Abbott is not a conservative here. Separation of powers, habeas corpus and court scrutiny of government are conservative doctrines. All prime ministers bridle at the restraints of the law. But Abbott has been willing to a remarkable degree to push the law aside to appease populist fears and populist contempt for human rights.
This plays beautifully to his base but across Australia it raises old trust issues with Tony Abbott. The evidence of the polls can’t be doubted: Australians trust courts far more than they trust politicians. Attacking courts, judges and the traditional ways of the law makes Australians uneasy.
James Galbraith spent eight days in February traipsing around Europe with Yanis Varoufakis.
“I stayed with the tech teams, from the 11th to the 17th, including the Brussels meeting,” says Galbraith. “I was in the boiler room with the Greek guys, the working stiffs.”
Interesting interview with David Stockman about the many malformations brought about by decades of monetary and fiscal mismanagement. Since the crisis official intervention has been relentless and extreme. In Stockman’s view, the room for manoeuvre is narrowing rapidly.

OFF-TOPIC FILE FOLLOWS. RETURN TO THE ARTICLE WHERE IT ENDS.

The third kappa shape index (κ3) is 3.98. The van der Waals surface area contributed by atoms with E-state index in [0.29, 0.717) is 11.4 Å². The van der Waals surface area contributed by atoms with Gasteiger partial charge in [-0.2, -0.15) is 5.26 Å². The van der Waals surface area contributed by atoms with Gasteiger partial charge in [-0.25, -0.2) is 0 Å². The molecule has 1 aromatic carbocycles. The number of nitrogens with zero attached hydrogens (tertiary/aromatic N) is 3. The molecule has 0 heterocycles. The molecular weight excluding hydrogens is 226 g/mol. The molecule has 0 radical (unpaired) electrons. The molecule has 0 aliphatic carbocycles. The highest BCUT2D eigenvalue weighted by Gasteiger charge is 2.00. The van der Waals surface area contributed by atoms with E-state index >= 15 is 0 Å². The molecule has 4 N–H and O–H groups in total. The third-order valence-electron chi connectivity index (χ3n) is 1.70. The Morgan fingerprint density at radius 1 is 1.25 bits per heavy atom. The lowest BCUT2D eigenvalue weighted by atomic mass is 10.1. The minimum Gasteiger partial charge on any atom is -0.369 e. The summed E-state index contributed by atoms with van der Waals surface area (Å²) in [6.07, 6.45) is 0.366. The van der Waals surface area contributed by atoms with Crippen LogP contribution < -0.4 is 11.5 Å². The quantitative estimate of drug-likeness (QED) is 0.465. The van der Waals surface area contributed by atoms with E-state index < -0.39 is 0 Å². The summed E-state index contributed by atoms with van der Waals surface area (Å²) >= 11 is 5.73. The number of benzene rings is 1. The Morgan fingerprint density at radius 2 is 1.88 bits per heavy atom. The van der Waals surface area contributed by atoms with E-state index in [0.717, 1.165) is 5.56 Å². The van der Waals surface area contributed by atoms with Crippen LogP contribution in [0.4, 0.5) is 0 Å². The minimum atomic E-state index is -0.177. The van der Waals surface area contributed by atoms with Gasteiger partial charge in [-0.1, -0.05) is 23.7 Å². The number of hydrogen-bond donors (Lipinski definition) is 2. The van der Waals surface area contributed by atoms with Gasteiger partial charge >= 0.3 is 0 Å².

The fundamental error throughout has been official unwillingness to allow creditors to suffer. It’s led them, and therefore us, into a terrible cul-de-sac. Continue reading
Jürgen Todenhöfer, 74, is a renowned German journalist and publicist who travelled through Turkey to Mosul, the largest city occupied by Isis, after months of negotiations with the group’s leaders.
He plans to publish a summary of his “10 days in the Islamic State” on Monday, but in interviews with German-language media outlets has revealed his first impressions of what life is like under Isis.
For those of us viewing these developments from a great distance, it’s a confusing time.